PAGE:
URL: http://opendata.waterjpi.eu/dataset/5027d087-25f7-4520-aa08-2f202890e517/resource/3ae5ed05-e83a-45a8-9f20-21c5ea369072/download/ww2014_final-report_muffin_v3.3.pdf

More and more people live in cities and by 2050 two thirds of the global population is expected to live in a city. Because of this urban migration, cities generally need to densify and expand. The densification often leads to more impermeable surface, such as asphalt and concrete, which increases the risk of flash floods in city centres. The expansion may require that historically flood-prone areas need to be exploited, which increases the flood risk also in suburbs and peripheral parts. In parallel with this trend, climate change is expected to intensify the hydrological cycle and for example lead to heavier rainfall. When combined, these changes are likely to significantly increase the risk of flooding in urban and peri-urban areas. There is an urgent need for research towards better understanding, describing and forecasting urban flood risk under these changes. Much of the R&D in this context is focused on how to design (and re-design) cities to become more “climate proof”, in the sense better prepared to handle the expected future climate, e.g. by so-called “nature-based solutions” like green roofs and open dams for stormwater reduction and delay. This is a long-term planning perspective; to gradually modify the cities. There is also a short-term awareness perspective of adapting to the changes, which has been the focus of the MUFFIN project: the need for better tools for real-time urban flood forecasting and decision support (Early Warning Systems). The earlier we can predict a flood risk situation, the higher is the chance of reducing the negative impacts on society. In essence, an Early Warning System for urban flooding consists of three components: 1. Rainfall data. We need both recent rainfall observations, to know how much water is already in the ground, in pipe systems, etc., and rainfall forecasts, that predict the rainfall over the coming hours and days. 2. Flood model. We need a model that translates the rainfall hitting the ground to water flows, both on the surface and underground, and potential flooding, either by the flow exceeding the local drainage capacity or by river overtopping when combined with upstream inflows. 3. Communication tool. We need a tool that presents the rainfall data and the output from the flood model to relevant users. The tool must present these things in a way that is meaningful for the user, it must be fast and it must be easy to access and understand. In MUFFIN, we have worked on all three components. Concerning rainfall data, we have focused especially on rainfall observations by weather radar. We have shown that radar observations of very heavy rainfall are uncertain and that radars with a higher level of detail are preferable. We have explored using citizens’ weather stations and flood reports for improved forecasts. Concerning flood model, we have developed and tested a coupled multi-scale system, essentially with one model describing the upstream inflow (large scale) and another model describing the flooding in the city centre (small scale). We have shown that forecasting with a 1-h time step is useful in an urban context, and a national 1-h model is now operational in Sweden. We have explored the possibility to use open data and open software for innovative urban flood forecasting. Concerning communication tool, we have developed a prototype for radar-based rainfall visualization with several new features, e.g. “seamless” integration of observations and forecasts. Furthermore, the multi-scale model has a graphical interface with continuously updated forecasts to support the user. All work in MUFFIN has aimed at fitting as closely as possible to end-users’ requirements. An international end-user workshop was held in the beginning of the project, and the subsequent development and experiments were designed on the basis of the outcome. Through this approach, we hope that the results and products from MUFFIN will have a real impact. The results and products were disseminated at the successful final conference named CITIES, RAIN and RISK, held in Malmö, Sweden, 13-14/6 2019.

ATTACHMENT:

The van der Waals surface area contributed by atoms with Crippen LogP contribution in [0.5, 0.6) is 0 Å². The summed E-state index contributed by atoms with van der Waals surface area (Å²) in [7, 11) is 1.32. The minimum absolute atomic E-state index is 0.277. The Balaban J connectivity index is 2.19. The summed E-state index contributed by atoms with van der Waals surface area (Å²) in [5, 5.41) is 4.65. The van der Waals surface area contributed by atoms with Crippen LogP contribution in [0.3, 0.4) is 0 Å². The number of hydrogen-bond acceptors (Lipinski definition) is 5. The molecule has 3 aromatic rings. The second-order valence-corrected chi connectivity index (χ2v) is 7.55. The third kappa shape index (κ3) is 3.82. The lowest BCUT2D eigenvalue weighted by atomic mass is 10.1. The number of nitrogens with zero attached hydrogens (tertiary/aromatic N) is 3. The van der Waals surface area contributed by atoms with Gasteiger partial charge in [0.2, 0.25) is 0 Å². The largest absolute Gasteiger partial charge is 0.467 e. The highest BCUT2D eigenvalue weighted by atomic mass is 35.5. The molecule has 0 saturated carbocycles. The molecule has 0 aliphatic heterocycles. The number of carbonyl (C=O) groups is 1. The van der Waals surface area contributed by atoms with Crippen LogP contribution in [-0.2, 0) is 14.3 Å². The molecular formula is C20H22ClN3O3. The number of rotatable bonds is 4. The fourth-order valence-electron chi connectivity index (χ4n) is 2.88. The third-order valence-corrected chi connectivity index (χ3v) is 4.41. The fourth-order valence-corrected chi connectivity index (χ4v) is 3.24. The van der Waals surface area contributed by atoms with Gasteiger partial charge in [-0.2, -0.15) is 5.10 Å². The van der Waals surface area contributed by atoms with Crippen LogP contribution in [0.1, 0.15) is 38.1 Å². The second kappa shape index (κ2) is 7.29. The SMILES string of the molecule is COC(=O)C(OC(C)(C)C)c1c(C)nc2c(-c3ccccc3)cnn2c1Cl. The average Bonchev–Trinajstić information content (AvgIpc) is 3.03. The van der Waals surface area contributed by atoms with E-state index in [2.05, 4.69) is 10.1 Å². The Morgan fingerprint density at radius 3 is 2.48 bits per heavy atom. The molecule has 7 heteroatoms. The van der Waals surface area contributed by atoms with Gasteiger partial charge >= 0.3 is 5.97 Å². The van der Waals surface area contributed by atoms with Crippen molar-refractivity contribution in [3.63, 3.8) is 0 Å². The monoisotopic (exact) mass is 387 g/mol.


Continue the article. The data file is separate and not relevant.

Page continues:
Project web site: http://www.muffin-project.eu/

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Data last updated September 6, 2019
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